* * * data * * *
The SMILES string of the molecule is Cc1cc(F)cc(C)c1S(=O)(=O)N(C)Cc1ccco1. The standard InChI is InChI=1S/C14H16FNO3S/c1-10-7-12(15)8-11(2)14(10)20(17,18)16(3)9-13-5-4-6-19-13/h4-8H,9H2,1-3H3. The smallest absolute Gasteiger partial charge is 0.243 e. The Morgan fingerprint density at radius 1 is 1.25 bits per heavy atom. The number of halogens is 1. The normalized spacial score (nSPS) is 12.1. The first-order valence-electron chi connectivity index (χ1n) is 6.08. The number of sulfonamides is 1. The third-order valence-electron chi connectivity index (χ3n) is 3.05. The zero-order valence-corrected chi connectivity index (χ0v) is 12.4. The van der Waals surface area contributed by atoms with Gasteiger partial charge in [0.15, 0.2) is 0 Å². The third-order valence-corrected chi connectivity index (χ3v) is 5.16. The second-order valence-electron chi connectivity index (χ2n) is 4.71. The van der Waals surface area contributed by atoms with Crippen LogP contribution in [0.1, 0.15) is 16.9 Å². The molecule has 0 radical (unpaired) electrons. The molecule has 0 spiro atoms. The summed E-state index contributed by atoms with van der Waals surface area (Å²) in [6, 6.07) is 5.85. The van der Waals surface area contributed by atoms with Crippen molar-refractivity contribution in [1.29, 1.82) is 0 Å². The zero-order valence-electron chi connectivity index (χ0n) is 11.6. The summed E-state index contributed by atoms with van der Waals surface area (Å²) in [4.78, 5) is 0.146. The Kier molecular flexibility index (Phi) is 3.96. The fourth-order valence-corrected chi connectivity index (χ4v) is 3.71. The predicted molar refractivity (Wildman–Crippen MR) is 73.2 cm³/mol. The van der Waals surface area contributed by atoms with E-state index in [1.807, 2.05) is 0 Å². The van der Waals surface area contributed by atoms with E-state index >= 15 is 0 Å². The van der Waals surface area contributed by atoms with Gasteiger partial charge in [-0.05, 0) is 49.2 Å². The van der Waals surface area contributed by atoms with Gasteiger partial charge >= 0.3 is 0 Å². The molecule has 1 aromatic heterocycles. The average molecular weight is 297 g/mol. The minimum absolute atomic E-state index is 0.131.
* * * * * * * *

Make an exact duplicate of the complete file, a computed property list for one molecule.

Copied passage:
The SMILES string of the molecule is Cc1cc(F)cc(C)c1S(=O)(=O)N(C)Cc1ccco1. The standard InChI is InChI=1S/C14H16FNO3S/c1-10-7-12(15)8-11(2)14(10)20(17,18)16(3)9-13-5-4-6-19-13/h4-8H,9H2,1-3H3. The smallest absolute Gasteiger partial charge is 0.243 e. The Morgan fingerprint density at radius 1 is 1.25 bits per heavy atom. The number of halogens is 1. The normalized spacial score (nSPS) is 12.1. The first-order valence-electron chi connectivity index (χ1n) is 6.08. The number of sulfonamides is 1. The third-order valence-electron chi connectivity index (χ3n) is 3.05. The zero-order valence-corrected chi connectivity index (χ0v) is 12.4. The van der Waals surface area contributed by atoms with Gasteiger partial charge in [0.15, 0.2) is 0 Å². The third-order valence-corrected chi connectivity index (χ3v) is 5.16. The second-order valence-electron chi connectivity index (χ2n) is 4.71. The van der Waals surface area contributed by atoms with Crippen LogP contribution in [0.1, 0.15) is 16.9 Å². The molecule has 0 radical (unpaired) electrons. The molecule has 0 spiro atoms. The summed E-state index contributed by atoms with van der Waals surface area (Å²) in [6, 6.07) is 5.85. The van der Waals surface area contributed by atoms with Crippen molar-refractivity contribution in [1.29, 1.82) is 0 Å². The zero-order valence-electron chi connectivity index (χ0n) is 11.6. The summed E-state index contributed by atoms with van der Waals surface area (Å²) in [4.78, 5) is 0.146. The Kier molecular flexibility index (Phi) is 3.96. The fourth-order valence-corrected chi connectivity index (χ4v) is 3.71. The predicted molar refractivity (Wildman–Crippen MR) is 73.2 cm³/mol. The van der Waals surface area contributed by atoms with E-state index in [1.807, 2.05) is 0 Å². The van der Waals surface area contributed by atoms with E-state index >= 15 is 0 Å². The van der Waals surface area contributed by atoms with Gasteiger partial charge in [-0.05, 0) is 49.2 Å². The van der Waals surface area contributed by atoms with Gasteiger partial charge >= 0.3 is 0 Å². The molecule has 1 aromatic heterocycles. The average molecular weight is 297 g/mol. The minimum absolute atomic E-state index is 0.131.